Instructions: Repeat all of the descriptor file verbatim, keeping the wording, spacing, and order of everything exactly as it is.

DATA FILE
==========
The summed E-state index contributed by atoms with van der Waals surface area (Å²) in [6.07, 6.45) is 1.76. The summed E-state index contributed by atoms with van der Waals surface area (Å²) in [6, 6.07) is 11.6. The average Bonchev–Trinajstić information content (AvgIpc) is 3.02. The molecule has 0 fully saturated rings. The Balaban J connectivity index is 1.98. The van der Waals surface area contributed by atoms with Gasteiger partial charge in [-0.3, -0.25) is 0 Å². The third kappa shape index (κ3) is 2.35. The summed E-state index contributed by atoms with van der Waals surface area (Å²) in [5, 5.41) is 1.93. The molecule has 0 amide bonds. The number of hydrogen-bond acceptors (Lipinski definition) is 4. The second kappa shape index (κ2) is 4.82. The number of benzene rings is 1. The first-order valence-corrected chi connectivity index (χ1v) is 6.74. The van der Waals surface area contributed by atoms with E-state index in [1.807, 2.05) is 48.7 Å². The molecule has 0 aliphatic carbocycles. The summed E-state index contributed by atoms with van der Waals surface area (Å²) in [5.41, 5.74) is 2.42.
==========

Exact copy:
The summed E-state index contributed by atoms with van der Waals surface area (Å²) in [6.07, 6.45) is 1.76. The summed E-state index contributed by atoms with van der Waals surface area (Å²) in [6, 6.07) is 11.6. The average Bonchev–Trinajstić information content (AvgIpc) is 3.02. The molecule has 0 fully saturated rings. The Balaban J connectivity index is 1.98. The van der Waals surface area contributed by atoms with Gasteiger partial charge in [-0.3, -0.25) is 0 Å². The third kappa shape index (κ3) is 2.35. The summed E-state index contributed by atoms with van der Waals surface area (Å²) in [5, 5.41) is 1.93. The molecule has 0 amide bonds. The number of hydrogen-bond acceptors (Lipinski definition) is 4. The second kappa shape index (κ2) is 4.82. The number of benzene rings is 1. The first-order valence-corrected chi connectivity index (χ1v) is 6.74. The van der Waals surface area contributed by atoms with E-state index in [1.807, 2.05) is 48.7 Å². The molecule has 0 aliphatic carbocycles. The summed E-state index contributed by atoms with van der Waals surface area (Å²) in [5.41, 5.74) is 2.42.